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Child of the River
Confluence is an artificial world, created by the godlike Preservers. The Preservers populated Confluence with people of thousands of Bloodlines, each engineered from different animal species, then emigrated from known space via a convenient black hole. Millennia later, the constable of Aeolis finds a baby boy of an unknown Bloodline floating in the arms of a dead woman on the Great River that runs the length of Confluence. The boy is named Yamamanama, "Child of the River," and raised in Aeolis alongside a vast cemetery that holds generations of the forgotten dead and fascinating scraps of forgotten technology.
Yama grows up obsessed with discovering the secret of his Bloodline. His foster father intends to make him a clerk in the vast bureaucracy of the upriver city of Ys, but Yama intends instead to become a soldier and fight in the great war downriver against the heretics. The heretics, however, have their own ideas; they want to recruit Yama for his mysterious ancestry and his rare talent for persuasion with the intelligent machines that maintain Confluence.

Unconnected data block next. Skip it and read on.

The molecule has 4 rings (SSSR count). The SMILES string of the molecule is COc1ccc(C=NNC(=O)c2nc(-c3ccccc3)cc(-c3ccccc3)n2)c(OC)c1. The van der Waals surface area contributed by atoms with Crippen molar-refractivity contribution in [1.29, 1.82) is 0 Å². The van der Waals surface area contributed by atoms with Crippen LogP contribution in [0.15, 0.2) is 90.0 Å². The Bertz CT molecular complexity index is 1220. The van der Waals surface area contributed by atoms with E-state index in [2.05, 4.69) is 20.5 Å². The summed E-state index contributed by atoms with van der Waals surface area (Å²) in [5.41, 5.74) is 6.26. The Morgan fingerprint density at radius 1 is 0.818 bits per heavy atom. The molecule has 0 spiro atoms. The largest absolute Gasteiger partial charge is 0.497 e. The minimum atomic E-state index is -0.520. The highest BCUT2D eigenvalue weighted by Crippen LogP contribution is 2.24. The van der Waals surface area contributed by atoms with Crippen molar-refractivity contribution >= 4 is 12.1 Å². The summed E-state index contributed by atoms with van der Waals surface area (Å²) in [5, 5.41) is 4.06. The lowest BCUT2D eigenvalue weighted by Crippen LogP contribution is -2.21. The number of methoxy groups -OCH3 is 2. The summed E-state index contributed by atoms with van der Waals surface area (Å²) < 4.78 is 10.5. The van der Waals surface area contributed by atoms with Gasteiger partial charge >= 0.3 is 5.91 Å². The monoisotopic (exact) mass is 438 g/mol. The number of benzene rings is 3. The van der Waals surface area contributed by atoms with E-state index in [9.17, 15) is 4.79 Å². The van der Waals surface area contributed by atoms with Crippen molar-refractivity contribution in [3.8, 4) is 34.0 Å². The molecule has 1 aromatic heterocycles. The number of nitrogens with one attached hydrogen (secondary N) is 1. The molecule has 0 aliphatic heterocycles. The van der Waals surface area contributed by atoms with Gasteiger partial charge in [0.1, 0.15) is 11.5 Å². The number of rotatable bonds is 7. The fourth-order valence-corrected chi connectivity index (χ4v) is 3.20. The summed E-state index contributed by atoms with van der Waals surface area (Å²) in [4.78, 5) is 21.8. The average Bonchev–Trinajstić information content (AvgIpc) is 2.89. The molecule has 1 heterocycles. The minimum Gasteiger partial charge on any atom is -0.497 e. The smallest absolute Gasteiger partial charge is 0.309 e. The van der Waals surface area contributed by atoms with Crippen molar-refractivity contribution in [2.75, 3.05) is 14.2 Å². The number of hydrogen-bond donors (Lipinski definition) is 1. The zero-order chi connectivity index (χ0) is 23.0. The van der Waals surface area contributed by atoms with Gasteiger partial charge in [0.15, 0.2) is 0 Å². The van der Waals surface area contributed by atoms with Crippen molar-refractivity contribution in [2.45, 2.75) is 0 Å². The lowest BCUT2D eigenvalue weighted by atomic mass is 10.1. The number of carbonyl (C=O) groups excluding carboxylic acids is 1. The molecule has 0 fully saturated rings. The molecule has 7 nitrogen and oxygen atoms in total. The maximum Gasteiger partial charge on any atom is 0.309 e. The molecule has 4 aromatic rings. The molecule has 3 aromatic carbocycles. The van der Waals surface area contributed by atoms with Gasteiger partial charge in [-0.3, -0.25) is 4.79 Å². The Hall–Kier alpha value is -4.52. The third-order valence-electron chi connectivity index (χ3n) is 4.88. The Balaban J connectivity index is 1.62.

If Gene Wolfe had written Ringworld, it would have turned out much like this. I consider Wolfe's Book of the New Sun one of the most important works in the field of science fiction. The similarities to it in Child of the River are much too strong not to be deliberate, but McAuley is telling a very different story.
Well, a fairly different story, anyway.
McAuley's writing is not quite as rich and exotic as Wolfe's, but he has the same talent for evoking a sense of wonder while thoroughly disorienting the reader. It's too early to tell whether he has the same vast scope. Child of the River is the first book of a trilogy, and it ends in mid-stream, although not in mid-crisis. The narration is humorless and rather dry, and will not be to all tastes; but Child of the River is a complex and ambitious book, full of mystery and Really Big Ideas.
-- Christina Schulman.
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